We have now completed a survey of the structure and powers of the executive department, which, I have endeavored to show, combines, as far as republican principles will admit, all the requisites to energy. The remaining inquiry is: Does it also combine the requisites to safety, in a republican sense, a due dependence on the people, a due responsibility? The answer to this question has been anticipated in the investigation of its other characteristics, and is satisfactorily deducible from these circumstances; from the election of the President once in four years by persons immediately chosen by the people for that purpose; and from his being at all times liable to impeachment, trial, dismission from office, incapacity to serve in any other, and to forfeiture of life and estate by subsequent prosecution in the common course of law. But these precautions, great as they are, are not the only ones which the plan of the convention has provided in favor of the public security. In the only instances in which the abuse of the executive authority was materially to be feared, the Chief Magistrate of the United States would, by that plan, be subjected to the control of a branch of the legislative body. What more could be desired by an enlightened and reasonable people desire? PUBLIUS.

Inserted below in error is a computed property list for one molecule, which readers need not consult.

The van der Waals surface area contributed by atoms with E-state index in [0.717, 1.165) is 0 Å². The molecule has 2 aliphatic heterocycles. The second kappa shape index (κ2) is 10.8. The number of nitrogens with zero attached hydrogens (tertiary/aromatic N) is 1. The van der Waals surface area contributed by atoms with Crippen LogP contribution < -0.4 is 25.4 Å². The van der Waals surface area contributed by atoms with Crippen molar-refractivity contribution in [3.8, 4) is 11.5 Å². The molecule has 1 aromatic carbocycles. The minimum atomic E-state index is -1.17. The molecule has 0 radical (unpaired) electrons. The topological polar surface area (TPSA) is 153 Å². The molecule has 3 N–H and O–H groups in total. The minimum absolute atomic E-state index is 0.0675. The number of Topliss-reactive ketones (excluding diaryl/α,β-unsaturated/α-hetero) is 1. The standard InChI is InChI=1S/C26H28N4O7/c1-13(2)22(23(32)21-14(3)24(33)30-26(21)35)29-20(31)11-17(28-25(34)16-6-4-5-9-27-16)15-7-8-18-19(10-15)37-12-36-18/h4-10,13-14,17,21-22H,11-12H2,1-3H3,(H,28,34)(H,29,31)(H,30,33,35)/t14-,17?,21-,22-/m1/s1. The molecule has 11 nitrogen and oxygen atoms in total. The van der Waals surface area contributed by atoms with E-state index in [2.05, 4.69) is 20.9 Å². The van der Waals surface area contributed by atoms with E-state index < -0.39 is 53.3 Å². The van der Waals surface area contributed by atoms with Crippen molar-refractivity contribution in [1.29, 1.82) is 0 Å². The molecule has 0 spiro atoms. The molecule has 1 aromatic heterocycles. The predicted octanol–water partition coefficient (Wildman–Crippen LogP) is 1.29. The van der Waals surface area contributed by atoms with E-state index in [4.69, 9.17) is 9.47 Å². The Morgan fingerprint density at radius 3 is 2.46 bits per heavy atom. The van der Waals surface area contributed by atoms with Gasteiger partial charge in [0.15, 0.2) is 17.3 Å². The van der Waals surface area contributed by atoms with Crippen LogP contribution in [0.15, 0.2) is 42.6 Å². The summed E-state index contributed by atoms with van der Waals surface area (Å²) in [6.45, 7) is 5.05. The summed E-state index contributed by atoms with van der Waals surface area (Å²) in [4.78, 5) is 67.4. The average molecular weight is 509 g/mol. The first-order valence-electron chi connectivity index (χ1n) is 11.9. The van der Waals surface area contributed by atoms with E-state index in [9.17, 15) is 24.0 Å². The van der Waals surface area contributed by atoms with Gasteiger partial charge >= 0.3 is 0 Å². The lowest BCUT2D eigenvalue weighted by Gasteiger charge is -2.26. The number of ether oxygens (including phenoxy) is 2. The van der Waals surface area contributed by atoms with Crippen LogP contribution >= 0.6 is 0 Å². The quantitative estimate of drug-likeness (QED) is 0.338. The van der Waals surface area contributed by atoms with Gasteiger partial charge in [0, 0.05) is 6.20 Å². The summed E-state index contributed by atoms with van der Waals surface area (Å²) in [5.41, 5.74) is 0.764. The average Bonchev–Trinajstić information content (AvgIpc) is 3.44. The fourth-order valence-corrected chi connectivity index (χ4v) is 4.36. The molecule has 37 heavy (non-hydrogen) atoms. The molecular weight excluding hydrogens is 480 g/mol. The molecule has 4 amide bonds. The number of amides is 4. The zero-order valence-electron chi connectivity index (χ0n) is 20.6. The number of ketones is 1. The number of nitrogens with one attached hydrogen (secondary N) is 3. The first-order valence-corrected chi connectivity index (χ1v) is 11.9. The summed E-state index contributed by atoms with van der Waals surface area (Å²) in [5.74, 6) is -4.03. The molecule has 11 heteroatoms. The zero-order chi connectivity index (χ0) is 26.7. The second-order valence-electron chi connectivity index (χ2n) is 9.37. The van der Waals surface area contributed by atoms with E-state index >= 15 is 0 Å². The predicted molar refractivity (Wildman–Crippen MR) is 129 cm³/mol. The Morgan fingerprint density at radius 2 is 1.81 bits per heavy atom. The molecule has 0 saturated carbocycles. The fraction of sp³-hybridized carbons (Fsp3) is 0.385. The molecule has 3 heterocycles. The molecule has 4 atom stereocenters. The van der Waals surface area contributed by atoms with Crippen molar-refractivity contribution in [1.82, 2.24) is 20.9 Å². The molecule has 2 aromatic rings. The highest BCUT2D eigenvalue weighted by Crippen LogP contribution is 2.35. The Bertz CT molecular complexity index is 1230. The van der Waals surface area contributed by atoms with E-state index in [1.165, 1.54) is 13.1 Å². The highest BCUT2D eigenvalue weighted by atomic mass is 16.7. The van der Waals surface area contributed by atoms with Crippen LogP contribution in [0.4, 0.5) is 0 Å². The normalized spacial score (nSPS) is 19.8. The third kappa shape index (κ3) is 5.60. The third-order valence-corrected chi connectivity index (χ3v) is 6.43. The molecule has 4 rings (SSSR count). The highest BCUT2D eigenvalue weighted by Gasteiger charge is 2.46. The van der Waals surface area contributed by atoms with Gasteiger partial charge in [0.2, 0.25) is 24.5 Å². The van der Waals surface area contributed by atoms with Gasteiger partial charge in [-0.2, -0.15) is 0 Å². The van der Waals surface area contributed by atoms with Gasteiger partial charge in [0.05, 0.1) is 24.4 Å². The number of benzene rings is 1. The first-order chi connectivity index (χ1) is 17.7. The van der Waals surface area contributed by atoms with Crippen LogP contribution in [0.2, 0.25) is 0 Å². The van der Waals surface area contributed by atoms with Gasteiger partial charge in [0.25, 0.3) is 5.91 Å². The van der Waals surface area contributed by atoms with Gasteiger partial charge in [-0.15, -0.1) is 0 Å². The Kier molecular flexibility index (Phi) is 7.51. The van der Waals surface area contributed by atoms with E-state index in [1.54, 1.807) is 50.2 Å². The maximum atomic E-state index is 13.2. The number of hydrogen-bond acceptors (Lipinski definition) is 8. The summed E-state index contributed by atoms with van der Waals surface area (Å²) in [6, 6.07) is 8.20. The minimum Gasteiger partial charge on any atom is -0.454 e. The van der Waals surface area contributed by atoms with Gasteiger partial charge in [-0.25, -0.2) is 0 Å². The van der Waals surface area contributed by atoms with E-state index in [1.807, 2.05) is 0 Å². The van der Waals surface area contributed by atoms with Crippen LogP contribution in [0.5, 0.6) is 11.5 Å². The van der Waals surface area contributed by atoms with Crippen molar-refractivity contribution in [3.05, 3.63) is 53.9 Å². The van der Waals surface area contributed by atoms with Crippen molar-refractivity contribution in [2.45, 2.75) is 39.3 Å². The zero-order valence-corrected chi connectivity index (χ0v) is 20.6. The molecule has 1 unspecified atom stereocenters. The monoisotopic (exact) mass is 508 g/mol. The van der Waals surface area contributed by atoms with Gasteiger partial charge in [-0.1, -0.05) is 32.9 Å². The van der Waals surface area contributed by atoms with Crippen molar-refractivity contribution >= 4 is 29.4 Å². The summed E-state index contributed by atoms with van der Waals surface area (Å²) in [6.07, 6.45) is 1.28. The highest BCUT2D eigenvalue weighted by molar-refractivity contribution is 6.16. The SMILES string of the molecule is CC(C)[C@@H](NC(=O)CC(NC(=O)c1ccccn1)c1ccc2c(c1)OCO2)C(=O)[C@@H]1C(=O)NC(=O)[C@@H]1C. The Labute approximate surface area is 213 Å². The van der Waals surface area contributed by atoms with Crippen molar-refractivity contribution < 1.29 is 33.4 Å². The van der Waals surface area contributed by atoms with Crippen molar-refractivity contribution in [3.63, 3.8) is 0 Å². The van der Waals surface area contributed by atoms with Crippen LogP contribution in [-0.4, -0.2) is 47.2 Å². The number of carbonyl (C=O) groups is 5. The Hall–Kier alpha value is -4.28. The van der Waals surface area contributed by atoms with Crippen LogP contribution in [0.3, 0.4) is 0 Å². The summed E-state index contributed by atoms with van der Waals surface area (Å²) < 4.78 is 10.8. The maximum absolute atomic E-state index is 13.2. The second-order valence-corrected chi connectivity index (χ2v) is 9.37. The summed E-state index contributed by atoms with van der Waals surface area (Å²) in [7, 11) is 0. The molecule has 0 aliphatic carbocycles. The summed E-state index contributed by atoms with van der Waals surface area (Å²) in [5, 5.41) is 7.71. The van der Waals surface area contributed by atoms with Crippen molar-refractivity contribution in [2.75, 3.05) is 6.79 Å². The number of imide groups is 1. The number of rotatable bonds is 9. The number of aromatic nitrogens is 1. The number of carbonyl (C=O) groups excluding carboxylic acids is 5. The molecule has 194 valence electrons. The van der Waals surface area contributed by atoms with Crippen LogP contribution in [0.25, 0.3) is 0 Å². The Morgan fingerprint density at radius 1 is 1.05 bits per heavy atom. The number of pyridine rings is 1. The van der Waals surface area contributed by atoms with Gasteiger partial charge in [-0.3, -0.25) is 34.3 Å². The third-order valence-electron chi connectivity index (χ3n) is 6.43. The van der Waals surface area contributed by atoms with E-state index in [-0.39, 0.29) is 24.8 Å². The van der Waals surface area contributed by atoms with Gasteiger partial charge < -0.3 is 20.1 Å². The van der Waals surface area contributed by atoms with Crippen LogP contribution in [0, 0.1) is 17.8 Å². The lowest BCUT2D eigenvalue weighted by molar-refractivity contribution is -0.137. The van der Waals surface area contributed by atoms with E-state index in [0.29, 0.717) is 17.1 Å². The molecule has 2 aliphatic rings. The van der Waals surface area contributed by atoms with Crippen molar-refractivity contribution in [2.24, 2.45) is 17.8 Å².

Hamilton was well aware of how political the issue of could become.
He wrote in Federalist 39:
A well-constituted court for the trial of impeachments is an object not more to be desired than difficult to be obtained in a government wholly elective. The subjects of its jurisdiction are those offenses which proceed from the misconduct of public men, or, in other words, from the abuse or violation of some public trust. They are of a nature which may with peculiar propriety be denominated POLITICAL, as they relate chiefly to injuries done immediately to the society itself. The prosecution of them, for this reason, will seldom fail to agitate the passions of the whole community, and to divide it into parties more or less friendly or inimical to the accused. In many cases it will connect itself with the pre-existing factions, and will enlist all their animosities, partialities, influence, and interest on one side or on the other; and in such cases there will always be the greatest danger that the decision will be regulated more by the comparative strength of parties, than by the real demonstrations of innocence or guilt. The delicacy and magnitude of a trust which so deeply concerns the political reputation and existence of every man engaged in the administration of public affairs, speak for themselves. The difficulty of placing it rightly, in a government resting entirely on the basis of periodical elections, will as readily be perceived, when it is considered that the most conspicuous characters in it will, from that circumstance, be too often the leaders or the tools of the most cunning or the most numerous faction, and on this account, can hardly be expected to possess the requisite neutrality towards those whose conduct may be the subject of scrutiny.